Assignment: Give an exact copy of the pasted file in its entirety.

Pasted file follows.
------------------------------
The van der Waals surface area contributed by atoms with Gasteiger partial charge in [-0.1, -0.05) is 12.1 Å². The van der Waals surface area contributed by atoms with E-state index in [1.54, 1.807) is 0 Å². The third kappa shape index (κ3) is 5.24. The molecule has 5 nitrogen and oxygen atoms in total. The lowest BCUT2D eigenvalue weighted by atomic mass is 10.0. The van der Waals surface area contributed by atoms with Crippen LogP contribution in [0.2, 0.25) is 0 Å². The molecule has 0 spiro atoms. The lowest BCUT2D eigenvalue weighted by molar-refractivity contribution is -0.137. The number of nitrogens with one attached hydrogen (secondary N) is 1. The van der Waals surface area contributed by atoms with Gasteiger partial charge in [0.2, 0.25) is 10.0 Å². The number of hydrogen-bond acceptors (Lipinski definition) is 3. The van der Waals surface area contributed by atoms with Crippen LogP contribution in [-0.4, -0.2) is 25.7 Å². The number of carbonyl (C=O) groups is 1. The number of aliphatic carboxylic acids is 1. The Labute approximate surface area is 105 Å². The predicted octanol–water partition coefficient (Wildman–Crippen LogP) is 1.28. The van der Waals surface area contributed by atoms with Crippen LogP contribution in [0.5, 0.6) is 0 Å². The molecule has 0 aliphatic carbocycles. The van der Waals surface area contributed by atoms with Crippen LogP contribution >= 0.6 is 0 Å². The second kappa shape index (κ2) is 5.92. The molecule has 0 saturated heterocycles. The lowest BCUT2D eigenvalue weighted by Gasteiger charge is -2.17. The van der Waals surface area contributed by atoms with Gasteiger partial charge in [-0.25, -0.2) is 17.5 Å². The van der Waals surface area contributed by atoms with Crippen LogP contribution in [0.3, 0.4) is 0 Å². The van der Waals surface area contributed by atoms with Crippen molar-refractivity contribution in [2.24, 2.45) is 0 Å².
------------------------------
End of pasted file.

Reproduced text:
The van der Waals surface area contributed by atoms with Gasteiger partial charge in [-0.1, -0.05) is 12.1 Å². The van der Waals surface area contributed by atoms with E-state index in [1.54, 1.807) is 0 Å². The third kappa shape index (κ3) is 5.24. The molecule has 5 nitrogen and oxygen atoms in total. The lowest BCUT2D eigenvalue weighted by atomic mass is 10.0. The van der Waals surface area contributed by atoms with Crippen LogP contribution in [0.2, 0.25) is 0 Å². The molecule has 0 spiro atoms. The lowest BCUT2D eigenvalue weighted by molar-refractivity contribution is -0.137. The number of nitrogens with one attached hydrogen (secondary N) is 1. The van der Waals surface area contributed by atoms with Gasteiger partial charge in [0.2, 0.25) is 10.0 Å². The number of hydrogen-bond acceptors (Lipinski definition) is 3. The van der Waals surface area contributed by atoms with Crippen LogP contribution in [-0.4, -0.2) is 25.7 Å². The number of carbonyl (C=O) groups is 1. The number of aliphatic carboxylic acids is 1. The Labute approximate surface area is 105 Å². The predicted octanol–water partition coefficient (Wildman–Crippen LogP) is 1.28. The van der Waals surface area contributed by atoms with Crippen LogP contribution in [0.5, 0.6) is 0 Å². The molecule has 0 aliphatic carbocycles. The van der Waals surface area contributed by atoms with Crippen LogP contribution >= 0.6 is 0 Å². The second kappa shape index (κ2) is 5.92. The molecule has 0 saturated heterocycles. The lowest BCUT2D eigenvalue weighted by Gasteiger charge is -2.17. The van der Waals surface area contributed by atoms with Gasteiger partial charge in [-0.25, -0.2) is 17.5 Å². The van der Waals surface area contributed by atoms with Crippen LogP contribution in [0.3, 0.4) is 0 Å². The van der Waals surface area contributed by atoms with Crippen molar-refractivity contribution in [2.24, 2.45) is 0 Å².